5 Easy Ways to Save on Taxes

City of Industry, CA –  It’s hard to get ahead with Uncle Sam stretching out his hand every time you earn a few extra bucks. While paying what you owe is the patriotic way, it’s always nice to owe less rather than more. Here are some of the best (and strictly legal) ways to reduce your taxable income but still satisfy Uncle Sam when he comes knocking. 1. Take advantage of perks at work. If your employer offers a dependent care spending account or a health-care spending account, the dollars you sock away in the programs are deducted from your pre-tax pay.

Sometimes enrollment times are limited, so check with your human resources department to determine when you’re eligible. Familiarize yourself with what qualifies as a reimbursable expense. [Read the full article]

BUCHAREST, Romania (AP) — For post-communist Romanians a Big Mac and soda meant much more than a meal: It was a culinary signpost from the free and capitalist west — a sign they too, at last, had arrived. But modernity requires something different today: the Balkan country is moving to join the health conscious 21st century by proposing taxes on burgers, french fries, soda and other fast foods with high fat and sugar content.

The ministry says that — in marked contrast to the situation under communism — half of Romania’s 22 million people are overweight, while instances of obesity have doubled among 10-year-olds. Officials have refused to say how high the taxes would be. But Cercel says authorities expect to generate up to euro1 billion ($1.37 billion) in new revenues — compared with an estimated euro16 billion in total revenues for 2010. [Read the full article]

SANTA FE, N.M. (AP) — Adjournment loomed for the New Mexico Legislature as lawmakers sought a compromise Wednesday for balancing the budget with spending cuts and tax increases. The 30-day legislative session ends at noon Thursday, but Senate Majority Leader Michael Sanchez said he remained hopeful the House and Senate will resolve their differences on budget issues sooner. “I am not at the pinnacle of optimism, but I see a little bit of movement,” said Sanchez, a Belen Democrat. {loadposition in-article}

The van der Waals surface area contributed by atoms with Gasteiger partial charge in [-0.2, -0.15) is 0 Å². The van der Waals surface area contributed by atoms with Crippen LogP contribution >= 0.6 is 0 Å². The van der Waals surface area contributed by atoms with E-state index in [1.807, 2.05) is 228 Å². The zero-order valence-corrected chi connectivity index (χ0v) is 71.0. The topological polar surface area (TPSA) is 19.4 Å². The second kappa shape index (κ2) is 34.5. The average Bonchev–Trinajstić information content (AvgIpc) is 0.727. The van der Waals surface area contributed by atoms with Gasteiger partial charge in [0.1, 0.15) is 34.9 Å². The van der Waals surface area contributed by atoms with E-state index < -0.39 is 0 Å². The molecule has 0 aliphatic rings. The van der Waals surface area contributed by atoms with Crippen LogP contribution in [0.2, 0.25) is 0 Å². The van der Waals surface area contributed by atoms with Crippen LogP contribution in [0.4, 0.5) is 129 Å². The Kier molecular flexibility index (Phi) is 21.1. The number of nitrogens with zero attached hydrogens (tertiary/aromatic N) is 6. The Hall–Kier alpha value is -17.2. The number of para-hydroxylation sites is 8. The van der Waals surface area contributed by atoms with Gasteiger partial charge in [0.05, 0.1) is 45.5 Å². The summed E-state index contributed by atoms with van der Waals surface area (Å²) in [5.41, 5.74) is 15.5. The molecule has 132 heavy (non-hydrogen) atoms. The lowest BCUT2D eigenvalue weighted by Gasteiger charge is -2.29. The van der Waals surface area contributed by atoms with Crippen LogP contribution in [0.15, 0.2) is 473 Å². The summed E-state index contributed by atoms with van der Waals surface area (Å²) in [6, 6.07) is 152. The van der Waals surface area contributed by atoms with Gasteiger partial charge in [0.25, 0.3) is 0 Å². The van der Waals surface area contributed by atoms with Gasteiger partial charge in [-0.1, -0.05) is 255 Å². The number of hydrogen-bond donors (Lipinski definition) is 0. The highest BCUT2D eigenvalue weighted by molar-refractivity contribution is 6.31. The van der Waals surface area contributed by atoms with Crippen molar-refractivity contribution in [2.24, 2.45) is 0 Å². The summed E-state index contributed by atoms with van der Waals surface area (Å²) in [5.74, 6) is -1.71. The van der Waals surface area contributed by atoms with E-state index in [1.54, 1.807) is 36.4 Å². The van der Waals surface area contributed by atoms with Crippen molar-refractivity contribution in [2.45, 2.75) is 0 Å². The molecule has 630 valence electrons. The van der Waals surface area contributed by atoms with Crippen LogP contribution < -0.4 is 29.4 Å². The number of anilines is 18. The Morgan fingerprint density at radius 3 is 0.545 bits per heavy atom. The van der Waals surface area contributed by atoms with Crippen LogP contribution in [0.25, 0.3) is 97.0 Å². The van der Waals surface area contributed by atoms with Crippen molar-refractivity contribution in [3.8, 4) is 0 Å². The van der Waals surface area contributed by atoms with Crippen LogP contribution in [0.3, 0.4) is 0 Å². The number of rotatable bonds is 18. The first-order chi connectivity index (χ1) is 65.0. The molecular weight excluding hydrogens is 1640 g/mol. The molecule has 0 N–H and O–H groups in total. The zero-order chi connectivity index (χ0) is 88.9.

The chairman of the House committee that handles the budget, Rep. Henry Kiki Saavedra, said legislative leaders continue to negotiate and are trying to blend tax and spending proposals approved separately by the House and Senate. “Hopefully we can avoid a special session because there is no use coming to a special session unless there is an agreement,” said Saavedra, an Albuquerque Democrat. [Read the full article]

TOPEKA, Kan. (AP) — Two audits released Wednesday provided new details about the Kansas system for providing tax credits and exemptions to various groups and programs. But legislators agree that more information is needed if they are going to make changes to the system and find the state more revenue. “I think this will make an excellent study for an interim,” said House Taxation Committee Chairman Richard Carlson, a St. Marys Republican.

One lingering question that wasn’t answered by the Legislative Division of Post Audit reports is whether the tax policies are working in terms of generating jobs and economic activity in Kansas. Rep. Ann Mah, a Topeka Democrat, said a follow-up audit looking at the effect of the elimination of taxes and fees in recent years would be helpful to determine if jobs were saved or created as a result. Legislators have been discussing the tax policies and the potential of rolling back some sales tax exemptions. [Read the full article]

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